The difference between a loan and a gift to family members

What’s the difference between a gift and a loan?

We have seen an increasing interest of late in parents considering providing money to their kids. One of the most common reasons is to help with the purchase of their first home as young people are finding it increasingly difficult to break into the property market.

Now with COVID-19 and the subsequent economic downturn, we expect to see a significant increase in parents providing money to their children for a number of reasons; not just to assist with the purchase of real estate.

But is that money a gift? Or is that money a loan that needs to be repaid? How do parents ensure that the money provided to their children is protected if they expect it to be repaid?

Determining if it’s a or loan or gift?

This might seem simple but unfortunately, it can be far from it. In some instances, it is very complex trying to ascertain whether the money provided was a gift or loan, especially if the money is given from a parent to a child and there is a lack of evidence documenting the intention between the parties.

There is a legal presumption that money provided from a parent to a child is a gift unless the presumption is set aside and clearly demonstrated as being a loan. So, in the absence of loan documentation, it can be difficult to prove that the money provided was a loan.

When might the issue of loan or gift be problematic?

We have had several matters where there is a dispute between family members as to whether money provided to a child was a gift or a loan.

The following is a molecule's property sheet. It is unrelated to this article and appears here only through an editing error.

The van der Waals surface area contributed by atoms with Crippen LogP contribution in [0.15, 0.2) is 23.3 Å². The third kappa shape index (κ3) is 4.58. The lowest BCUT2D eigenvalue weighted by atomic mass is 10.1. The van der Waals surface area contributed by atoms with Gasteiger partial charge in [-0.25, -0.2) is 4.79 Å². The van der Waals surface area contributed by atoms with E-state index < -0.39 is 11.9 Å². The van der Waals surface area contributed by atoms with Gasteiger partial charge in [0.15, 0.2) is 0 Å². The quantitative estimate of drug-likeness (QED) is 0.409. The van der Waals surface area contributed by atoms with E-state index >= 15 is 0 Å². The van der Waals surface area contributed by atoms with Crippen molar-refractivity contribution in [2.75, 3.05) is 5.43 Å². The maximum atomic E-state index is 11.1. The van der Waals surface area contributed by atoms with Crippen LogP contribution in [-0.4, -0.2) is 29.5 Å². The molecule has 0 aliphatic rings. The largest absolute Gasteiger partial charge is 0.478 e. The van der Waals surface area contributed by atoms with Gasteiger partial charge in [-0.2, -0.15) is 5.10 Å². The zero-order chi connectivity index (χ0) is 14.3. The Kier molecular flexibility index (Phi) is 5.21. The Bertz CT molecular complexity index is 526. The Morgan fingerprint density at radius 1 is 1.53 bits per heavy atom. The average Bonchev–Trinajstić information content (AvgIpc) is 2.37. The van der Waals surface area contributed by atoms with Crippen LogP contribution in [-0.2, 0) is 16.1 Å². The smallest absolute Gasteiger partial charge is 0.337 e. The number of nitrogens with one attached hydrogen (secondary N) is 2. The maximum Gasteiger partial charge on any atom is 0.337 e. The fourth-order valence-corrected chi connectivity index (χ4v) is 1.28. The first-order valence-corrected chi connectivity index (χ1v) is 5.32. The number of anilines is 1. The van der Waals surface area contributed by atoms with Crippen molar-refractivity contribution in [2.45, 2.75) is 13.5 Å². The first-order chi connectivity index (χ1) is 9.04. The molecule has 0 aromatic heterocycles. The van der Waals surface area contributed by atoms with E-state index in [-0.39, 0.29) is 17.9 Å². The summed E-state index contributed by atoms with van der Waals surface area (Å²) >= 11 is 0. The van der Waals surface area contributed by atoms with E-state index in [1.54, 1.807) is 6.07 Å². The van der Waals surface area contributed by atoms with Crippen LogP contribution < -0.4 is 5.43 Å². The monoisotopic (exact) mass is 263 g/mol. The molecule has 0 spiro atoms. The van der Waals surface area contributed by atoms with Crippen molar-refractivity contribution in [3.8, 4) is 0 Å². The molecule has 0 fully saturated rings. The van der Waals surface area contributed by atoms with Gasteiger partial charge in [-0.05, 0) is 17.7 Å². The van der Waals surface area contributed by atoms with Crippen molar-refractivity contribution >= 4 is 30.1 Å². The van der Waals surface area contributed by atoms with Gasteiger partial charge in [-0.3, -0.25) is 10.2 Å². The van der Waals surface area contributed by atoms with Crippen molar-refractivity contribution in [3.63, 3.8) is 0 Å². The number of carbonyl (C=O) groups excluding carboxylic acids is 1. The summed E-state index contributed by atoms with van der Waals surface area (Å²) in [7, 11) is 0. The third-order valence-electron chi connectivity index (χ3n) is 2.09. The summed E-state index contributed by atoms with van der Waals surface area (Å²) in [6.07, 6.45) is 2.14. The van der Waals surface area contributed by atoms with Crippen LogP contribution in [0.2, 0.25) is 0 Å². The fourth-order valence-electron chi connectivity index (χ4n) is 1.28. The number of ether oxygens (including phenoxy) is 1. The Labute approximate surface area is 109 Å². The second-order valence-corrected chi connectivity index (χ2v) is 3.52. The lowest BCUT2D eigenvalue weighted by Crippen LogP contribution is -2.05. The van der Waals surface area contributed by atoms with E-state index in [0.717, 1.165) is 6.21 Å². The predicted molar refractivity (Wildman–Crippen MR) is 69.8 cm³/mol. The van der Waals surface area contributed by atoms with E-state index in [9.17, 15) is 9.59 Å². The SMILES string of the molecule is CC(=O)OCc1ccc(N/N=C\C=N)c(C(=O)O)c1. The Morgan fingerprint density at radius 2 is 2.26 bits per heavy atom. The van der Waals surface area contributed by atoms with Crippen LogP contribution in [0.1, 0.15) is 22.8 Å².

Quite often the issue arises when the parent dies and family members do not know when the loan needs to be repaid. There have also been several disputes where the intentions of the parties in respect of a loan have not been properly documented.

Example 1

  • In one matter, a dad died and left three children who were all on good terms. The dad had provided money to each of his children.
  • Money provided to child one and child two was documented as a loan.
  • Money provided to child three was undocumented.
  • There was then argument among the children as to whether the money provided to child three was actually a loan that needed to be repaid to the estate.
  • Child two also claimed that they had repaid the loan to their father.
  • There was then a question of whether there was evidence documenting the repayment of the loan.
  • The lack of adequate documentation in this matter led to a falling out between the siblings and extra expenses to the estate to litigate the dispute.

Example 2

  • In a recent matter a Mum provided some money to daughter one to hold for Mum, for various reasons.
  • Mum asked the daughter not to tell her brother and sister about it.
  • Upon Mum's death, the brother and sister number two found papers referring to the money being held by daughter one and immediately decided that it must have been a loan and that interest should be paid on it.
  • Daughter one believed she was merely holding the money for Mum and fully intended that it form part of Mum's estate but did not believe any interest had to be paid.
  • There was then litigation between family members as to whether the money provided to daughter one was a gift, a loan or simply a trust arrangement.

What should I do if the money is to be a gift?

If all parties agree the money is provided as a gift, it is still good practice to document it as a gift. This avoids any argument that it was a loan and the loan documentation has been misplaced.